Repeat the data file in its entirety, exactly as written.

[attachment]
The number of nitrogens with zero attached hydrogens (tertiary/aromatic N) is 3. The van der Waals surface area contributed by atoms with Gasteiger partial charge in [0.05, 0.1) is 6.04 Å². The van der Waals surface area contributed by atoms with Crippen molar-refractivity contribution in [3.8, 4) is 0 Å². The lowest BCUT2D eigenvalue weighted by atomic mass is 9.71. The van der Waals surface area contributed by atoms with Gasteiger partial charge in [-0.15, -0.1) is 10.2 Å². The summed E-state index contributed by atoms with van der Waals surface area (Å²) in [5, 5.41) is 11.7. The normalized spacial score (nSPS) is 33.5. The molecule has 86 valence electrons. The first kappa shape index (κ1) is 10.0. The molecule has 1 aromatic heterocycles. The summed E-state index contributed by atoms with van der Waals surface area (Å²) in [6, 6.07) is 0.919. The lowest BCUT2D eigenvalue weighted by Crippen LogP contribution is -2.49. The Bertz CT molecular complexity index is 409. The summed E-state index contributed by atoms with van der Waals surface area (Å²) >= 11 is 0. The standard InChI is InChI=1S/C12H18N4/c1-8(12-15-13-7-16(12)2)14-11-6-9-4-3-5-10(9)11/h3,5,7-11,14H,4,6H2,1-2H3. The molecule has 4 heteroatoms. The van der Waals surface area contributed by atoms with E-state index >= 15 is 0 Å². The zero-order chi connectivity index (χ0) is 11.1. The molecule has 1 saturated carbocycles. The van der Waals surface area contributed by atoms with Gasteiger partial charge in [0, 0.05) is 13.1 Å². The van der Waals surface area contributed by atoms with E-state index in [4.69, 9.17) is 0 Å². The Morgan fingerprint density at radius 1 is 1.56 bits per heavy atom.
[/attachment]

The number of nitrogens with zero attached hydrogens (tertiary/aromatic N) is 3. The van der Waals surface area contributed by atoms with Gasteiger partial charge in [0.05, 0.1) is 6.04 Å². The van der Waals surface area contributed by atoms with Crippen molar-refractivity contribution in [3.8, 4) is 0 Å². The lowest BCUT2D eigenvalue weighted by atomic mass is 9.71. The van der Waals surface area contributed by atoms with Gasteiger partial charge in [-0.15, -0.1) is 10.2 Å². The summed E-state index contributed by atoms with van der Waals surface area (Å²) in [5, 5.41) is 11.7. The normalized spacial score (nSPS) is 33.5. The molecule has 86 valence electrons. The first kappa shape index (κ1) is 10.0. The molecule has 1 aromatic heterocycles. The summed E-state index contributed by atoms with van der Waals surface area (Å²) in [6, 6.07) is 0.919. The lowest BCUT2D eigenvalue weighted by Crippen LogP contribution is -2.49. The Bertz CT molecular complexity index is 409. The summed E-state index contributed by atoms with van der Waals surface area (Å²) >= 11 is 0. The standard InChI is InChI=1S/C12H18N4/c1-8(12-15-13-7-16(12)2)14-11-6-9-4-3-5-10(9)11/h3,5,7-11,14H,4,6H2,1-2H3. The molecule has 4 heteroatoms. The van der Waals surface area contributed by atoms with E-state index >= 15 is 0 Å². The zero-order chi connectivity index (χ0) is 11.1. The molecule has 1 saturated carbocycles. The van der Waals surface area contributed by atoms with Gasteiger partial charge in [0, 0.05) is 13.1 Å². The van der Waals surface area contributed by atoms with E-state index in [4.69, 9.17) is 0 Å². The Morgan fingerprint density at radius 1 is 1.56 bits per heavy atom.